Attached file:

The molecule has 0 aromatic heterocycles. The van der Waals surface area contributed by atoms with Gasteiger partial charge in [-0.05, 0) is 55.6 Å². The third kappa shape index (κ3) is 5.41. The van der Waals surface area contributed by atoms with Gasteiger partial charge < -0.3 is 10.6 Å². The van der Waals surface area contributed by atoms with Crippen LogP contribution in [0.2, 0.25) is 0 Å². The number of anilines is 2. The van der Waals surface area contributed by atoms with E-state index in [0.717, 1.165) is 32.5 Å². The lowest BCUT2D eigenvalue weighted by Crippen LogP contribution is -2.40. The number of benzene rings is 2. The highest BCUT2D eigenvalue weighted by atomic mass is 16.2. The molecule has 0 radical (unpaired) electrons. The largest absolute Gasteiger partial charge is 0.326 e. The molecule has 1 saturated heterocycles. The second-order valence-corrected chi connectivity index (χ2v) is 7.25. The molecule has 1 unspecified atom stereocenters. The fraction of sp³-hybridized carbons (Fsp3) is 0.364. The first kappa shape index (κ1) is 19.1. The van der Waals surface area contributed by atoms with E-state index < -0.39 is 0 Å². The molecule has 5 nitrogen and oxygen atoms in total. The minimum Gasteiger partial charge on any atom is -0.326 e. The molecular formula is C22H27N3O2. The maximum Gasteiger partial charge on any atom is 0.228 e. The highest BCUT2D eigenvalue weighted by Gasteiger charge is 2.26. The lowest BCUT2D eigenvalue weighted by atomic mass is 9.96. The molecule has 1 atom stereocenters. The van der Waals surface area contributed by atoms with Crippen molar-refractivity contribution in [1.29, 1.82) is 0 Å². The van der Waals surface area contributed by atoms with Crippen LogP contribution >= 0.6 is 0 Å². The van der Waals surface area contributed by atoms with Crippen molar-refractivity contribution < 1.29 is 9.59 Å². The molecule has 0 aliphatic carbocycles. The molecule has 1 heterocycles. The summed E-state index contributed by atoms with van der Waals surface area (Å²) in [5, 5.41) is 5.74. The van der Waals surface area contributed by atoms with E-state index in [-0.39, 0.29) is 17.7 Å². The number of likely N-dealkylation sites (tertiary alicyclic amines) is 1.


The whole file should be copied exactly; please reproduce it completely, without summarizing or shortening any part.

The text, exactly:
The molecule has 0 aromatic heterocycles. The van der Waals surface area contributed by atoms with Gasteiger partial charge in [-0.05, 0) is 55.6 Å². The third kappa shape index (κ3) is 5.41. The van der Waals surface area contributed by atoms with Gasteiger partial charge < -0.3 is 10.6 Å². The van der Waals surface area contributed by atoms with Crippen LogP contribution in [0.2, 0.25) is 0 Å². The number of anilines is 2. The van der Waals surface area contributed by atoms with E-state index in [0.717, 1.165) is 32.5 Å². The lowest BCUT2D eigenvalue weighted by Crippen LogP contribution is -2.40. The number of benzene rings is 2. The highest BCUT2D eigenvalue weighted by atomic mass is 16.2. The molecule has 0 radical (unpaired) electrons. The largest absolute Gasteiger partial charge is 0.326 e. The molecule has 1 saturated heterocycles. The second-order valence-corrected chi connectivity index (χ2v) is 7.25. The molecule has 1 unspecified atom stereocenters. The fraction of sp³-hybridized carbons (Fsp3) is 0.364. The first kappa shape index (κ1) is 19.1. The van der Waals surface area contributed by atoms with E-state index < -0.39 is 0 Å². The molecule has 5 nitrogen and oxygen atoms in total. The minimum Gasteiger partial charge on any atom is -0.326 e. The molecular formula is C22H27N3O2. The maximum Gasteiger partial charge on any atom is 0.228 e. The highest BCUT2D eigenvalue weighted by Gasteiger charge is 2.26. The lowest BCUT2D eigenvalue weighted by atomic mass is 9.96. The molecule has 1 atom stereocenters. The van der Waals surface area contributed by atoms with Crippen molar-refractivity contribution in [1.29, 1.82) is 0 Å². The van der Waals surface area contributed by atoms with Crippen LogP contribution >= 0.6 is 0 Å². The van der Waals surface area contributed by atoms with Crippen molar-refractivity contribution < 1.29 is 9.59 Å². The molecule has 0 aliphatic carbocycles. The molecule has 1 heterocycles. The summed E-state index contributed by atoms with van der Waals surface area (Å²) in [5, 5.41) is 5.74. The van der Waals surface area contributed by atoms with E-state index in [-0.39, 0.29) is 17.7 Å². The number of likely N-dealkylation sites (tertiary alicyclic amines) is 1.